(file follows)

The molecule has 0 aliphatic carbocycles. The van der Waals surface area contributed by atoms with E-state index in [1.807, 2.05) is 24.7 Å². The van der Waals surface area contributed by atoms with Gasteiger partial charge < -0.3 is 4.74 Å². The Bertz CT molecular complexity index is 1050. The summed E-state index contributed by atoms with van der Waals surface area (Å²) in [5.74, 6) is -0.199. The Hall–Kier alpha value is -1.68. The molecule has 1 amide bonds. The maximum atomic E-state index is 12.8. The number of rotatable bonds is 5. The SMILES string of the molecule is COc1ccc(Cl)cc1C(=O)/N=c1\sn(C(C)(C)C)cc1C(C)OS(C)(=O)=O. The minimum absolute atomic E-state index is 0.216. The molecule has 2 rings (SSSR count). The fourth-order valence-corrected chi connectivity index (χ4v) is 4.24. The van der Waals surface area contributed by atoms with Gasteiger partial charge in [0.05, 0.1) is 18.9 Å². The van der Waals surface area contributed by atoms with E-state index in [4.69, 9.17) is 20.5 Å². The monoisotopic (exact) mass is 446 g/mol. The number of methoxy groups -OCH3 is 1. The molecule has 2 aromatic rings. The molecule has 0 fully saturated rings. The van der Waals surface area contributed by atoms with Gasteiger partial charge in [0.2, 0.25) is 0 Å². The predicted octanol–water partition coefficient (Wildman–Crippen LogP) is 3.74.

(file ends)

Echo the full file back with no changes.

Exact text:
The molecule has 0 aliphatic carbocycles. The van der Waals surface area contributed by atoms with E-state index in [1.807, 2.05) is 24.7 Å². The van der Waals surface area contributed by atoms with Gasteiger partial charge < -0.3 is 4.74 Å². The Bertz CT molecular complexity index is 1050. The summed E-state index contributed by atoms with van der Waals surface area (Å²) in [5.74, 6) is -0.199. The Hall–Kier alpha value is -1.68. The molecule has 1 amide bonds. The maximum atomic E-state index is 12.8. The number of rotatable bonds is 5. The SMILES string of the molecule is COc1ccc(Cl)cc1C(=O)/N=c1\sn(C(C)(C)C)cc1C(C)OS(C)(=O)=O. The minimum absolute atomic E-state index is 0.216. The molecule has 2 rings (SSSR count). The fourth-order valence-corrected chi connectivity index (χ4v) is 4.24. The van der Waals surface area contributed by atoms with Gasteiger partial charge in [0.05, 0.1) is 18.9 Å². The van der Waals surface area contributed by atoms with E-state index in [4.69, 9.17) is 20.5 Å². The monoisotopic (exact) mass is 446 g/mol. The number of methoxy groups -OCH3 is 1. The molecule has 2 aromatic rings. The molecule has 0 fully saturated rings. The van der Waals surface area contributed by atoms with Gasteiger partial charge in [0.2, 0.25) is 0 Å². The predicted octanol–water partition coefficient (Wildman–Crippen LogP) is 3.74.